Scotland Becomes First Country to Mandate LGBTQ Curriculum in Schools

Religious leaders worry the "radical" new lessons will alienate students.

Scotland is the first country in the world to make an LGBTQ-inclusive education mandatory in schools.

Following recommendations from the Time for Inclusive Education (TIE) campaign, Deputy First Minister John Swinney confirmed this week that all primary and secondary state schools will now be required to teach students about various LGBTQ issues, the Scotsman reports.

This new education initiative, which will be introduced in conjunction with the Scottish government’s Curriculum for Excellence, will begin immediately.

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Swinney explains that educators will teach LGBTQ topics including identities, terminology, prejudice, and the history of the LGBTQ rights movement.

The LGBTQ-inclusive curriculum will be taught across all age groups, but a government spokesman clarifies it is “for schools to decide how they deliver education, based on the needs of the children or young people.”

The government will fund special training for teachers and ensure all schools have “appropriate” resources for the LGBTQ-focused lessons. TIE research previously indicated that four out of five Scottish teachers do not feel adequately trained to tackle anti-LGBTQ bigotry in the classroom.

“This is a monumental victory for our campaign and a historic moment for our country,” says TIE co-founder Jordan Daly, adding that the education initiative “sends a strong and clear message to LGBTI young people that they are valued here in Scotland.”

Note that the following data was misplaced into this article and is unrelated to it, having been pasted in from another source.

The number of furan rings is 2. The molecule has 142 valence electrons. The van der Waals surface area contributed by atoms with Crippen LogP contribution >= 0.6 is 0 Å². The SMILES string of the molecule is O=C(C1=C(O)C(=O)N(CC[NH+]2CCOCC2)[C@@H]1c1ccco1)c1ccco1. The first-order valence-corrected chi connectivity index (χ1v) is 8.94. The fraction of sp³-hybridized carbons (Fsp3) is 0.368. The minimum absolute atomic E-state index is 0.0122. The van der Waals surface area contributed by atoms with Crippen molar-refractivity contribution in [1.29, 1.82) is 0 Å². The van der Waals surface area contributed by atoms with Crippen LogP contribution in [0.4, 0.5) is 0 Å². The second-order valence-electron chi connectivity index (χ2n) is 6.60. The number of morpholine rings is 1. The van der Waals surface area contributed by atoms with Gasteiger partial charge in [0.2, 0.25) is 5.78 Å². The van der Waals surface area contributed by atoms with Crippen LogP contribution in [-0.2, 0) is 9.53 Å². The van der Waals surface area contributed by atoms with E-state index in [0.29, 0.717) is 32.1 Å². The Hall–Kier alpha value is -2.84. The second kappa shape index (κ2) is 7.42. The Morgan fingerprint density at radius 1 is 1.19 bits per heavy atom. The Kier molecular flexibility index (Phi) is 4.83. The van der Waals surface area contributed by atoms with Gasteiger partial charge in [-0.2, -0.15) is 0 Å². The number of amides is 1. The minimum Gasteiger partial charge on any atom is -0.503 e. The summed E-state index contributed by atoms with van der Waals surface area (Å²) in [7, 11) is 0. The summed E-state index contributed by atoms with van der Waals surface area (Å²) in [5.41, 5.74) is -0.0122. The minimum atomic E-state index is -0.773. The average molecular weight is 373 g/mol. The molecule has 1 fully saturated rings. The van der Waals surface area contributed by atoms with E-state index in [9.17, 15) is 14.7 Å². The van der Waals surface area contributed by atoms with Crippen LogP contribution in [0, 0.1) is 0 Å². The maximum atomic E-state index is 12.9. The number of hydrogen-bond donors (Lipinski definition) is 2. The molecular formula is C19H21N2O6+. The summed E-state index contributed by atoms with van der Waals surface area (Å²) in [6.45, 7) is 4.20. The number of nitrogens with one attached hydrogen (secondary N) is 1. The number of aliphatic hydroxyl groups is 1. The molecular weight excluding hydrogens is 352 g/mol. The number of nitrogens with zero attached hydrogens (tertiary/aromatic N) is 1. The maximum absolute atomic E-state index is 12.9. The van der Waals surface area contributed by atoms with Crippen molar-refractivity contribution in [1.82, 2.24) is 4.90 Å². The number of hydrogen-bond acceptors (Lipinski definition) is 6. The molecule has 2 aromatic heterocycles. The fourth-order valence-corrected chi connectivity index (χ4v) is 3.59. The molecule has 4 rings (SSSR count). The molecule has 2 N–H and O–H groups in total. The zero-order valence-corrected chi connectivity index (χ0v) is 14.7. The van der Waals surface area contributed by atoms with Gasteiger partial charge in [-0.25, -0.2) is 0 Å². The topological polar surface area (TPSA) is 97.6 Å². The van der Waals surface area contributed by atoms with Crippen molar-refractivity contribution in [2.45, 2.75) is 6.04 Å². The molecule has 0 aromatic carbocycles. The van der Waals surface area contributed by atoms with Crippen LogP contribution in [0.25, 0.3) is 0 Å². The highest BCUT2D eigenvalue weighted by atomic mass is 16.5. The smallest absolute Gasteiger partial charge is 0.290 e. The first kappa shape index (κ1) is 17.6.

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Some religious leaders, including Christian Institute deputy director Simon Calvert, have expressed concerns about the initiative.

“Parents, pupils, and teachers expect schools to do all they can to stop bullying of any kind,” Calvert says. “But they don’t want to see controversial political agendas embedded across the curriculum. Maths lessons should be about maths, not LGBT politics.”

“What this means is that children from families who do not share this commitment to radical LGBT politics will be made to feel isolated in their schools,” he continues. “LGBT activists are often highly intolerant of traditional religious views and the people who hold them.”

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“Human rights and the values of respect and tolerance are universal,” Swinney counters. “Children and young people should feel happy, safe, respected and included in their learning environment, and all staff should be proactive in promoting positive relationships and behaviour in the playground, classroom, and society.”

After the country legalized same-sex marriage in 2014, GLA-Europe named Scotland the best country on the continent for LGBTQ residents in 2015.

Scottish lawmakers also voted this year to pass the Historical Sexual Offenses (Pardons and Disregards) Bill, which automatically pardons anyone convicted before consensual same-sex sexual activity was decriminalized in 1981, 14 years after it was decriminalized in England and Wales.

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